STEVE Cardownie states that “hotels make no contributions to festivals and events in this city” (News, October 3).
Hotels pay business rates, employ people (who pay taxes and purchase goods and services within Edinburgh) and provide places for people to stay and enjoy the city and the festivals.
These all create revenue which both directly and indirectly supports the city’s festivals and events.
Councillor Cardownie’s gripe seems to be that hotels don’t pay a direct tax to the council which he and the events team can then spend.
A more constructive way forward would be for Cllr Cardownie to use his close links with the SNP Government to argue the case for Edinburgh keeping more of the rates that businesses pay to the city as a Capital City supplement which could be used to support the festivals for which Edinburgh is internationally renowned.
This money is raised in Edinburgh from businesses in the city and it would seem more fitting to lobby for keeping more of a tax already paid than to create a new levy.
Cllr Cardownie also needs to explain how the additional bed tax will be collected and the costs involved in this.
The last thing Edinburgh business needs is additional taxes when it is operating in such a difficult market. It is time for the city to work with business to protect jobs and continue to create wealth for all.
Joanna Mowat, Conservative Councillor for City Centre Ward, City Chambers
Test contribution of hotels to city
IF Steve Cardownie really thinks that hotels in Edinburgh contribute nothing to the festivals, may I make the suggestion that they all close up for the duration of the festivals?
That should show if they contribute anything or not.
Dean McDonough, Mansfield Avenue, Edinburgh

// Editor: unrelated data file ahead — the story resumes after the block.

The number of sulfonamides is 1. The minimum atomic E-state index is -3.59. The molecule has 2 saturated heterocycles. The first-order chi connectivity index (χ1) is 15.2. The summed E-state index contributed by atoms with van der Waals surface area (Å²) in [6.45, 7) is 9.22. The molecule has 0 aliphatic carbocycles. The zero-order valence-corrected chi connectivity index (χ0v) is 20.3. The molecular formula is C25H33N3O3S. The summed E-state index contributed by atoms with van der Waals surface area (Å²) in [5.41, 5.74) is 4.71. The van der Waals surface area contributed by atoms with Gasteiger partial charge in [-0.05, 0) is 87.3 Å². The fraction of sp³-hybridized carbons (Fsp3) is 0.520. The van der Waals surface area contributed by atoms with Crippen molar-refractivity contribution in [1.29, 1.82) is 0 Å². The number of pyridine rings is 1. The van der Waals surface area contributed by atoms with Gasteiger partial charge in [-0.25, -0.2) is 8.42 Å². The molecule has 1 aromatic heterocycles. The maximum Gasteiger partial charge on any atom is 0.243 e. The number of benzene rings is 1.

English becoming a foreign tongue
I AM beginning to think that English – or today’s version of it – is a foreign language (even to natives).
In today’s jargon we do not make appointments but “find a window in our schedule”.
Retailers do not refer to shoppers or visitors but “footfall”, and buying habits are now “lifestyle options”.
The latest gem I read was “bikini statistics” – not current sales of swimwear but apparently statistics which hide rather than reveal the most interesting things.
Perhaps it is best to make a joke of language use – such as making the prediction that the economy will improve “in the fifth quarter of the year”!
I often wonder what foreigners think of the increasingly obscure language English has become.
Susan Begley, Elgin Terrace, Abbeyhill, Edinburgh
No right to tell us about budgets
HOW can Edinburgh City Council have the cheek and audacity to lecture the people of the city on money and say that vital services have to be cut for the benefit of the economy when they have wasted more than £700 million on a tram system that the people of Edinburgh don’t want?
These councillors clearly forgot that they are paid by the people to represent the people and to listen, and yet they are more than happy to take their undeserved wages while throwing the people’s opinion to the dogs because the only opinion and voice they care about is their own.
Alan Lough, Dunbar, East Lothian
Rare praise for our legal eagles
NEWSPAPERS seldom carry compliments to members of the legal profession.
But, thanks to your correspondent F Rutherford of Leith, and the writer of the headline “Get yourself a good lawyer to stop the rot setting in” (Interactive, October 3), your readers are reminded of the truism that a good lawyer will keep you out of trouble, even if more money could be made from sorting out the mess caused by not consulting a lawyer in the first place.
Robin MacCormick, (retired solicitor), Dalkeith Road, Edinburgh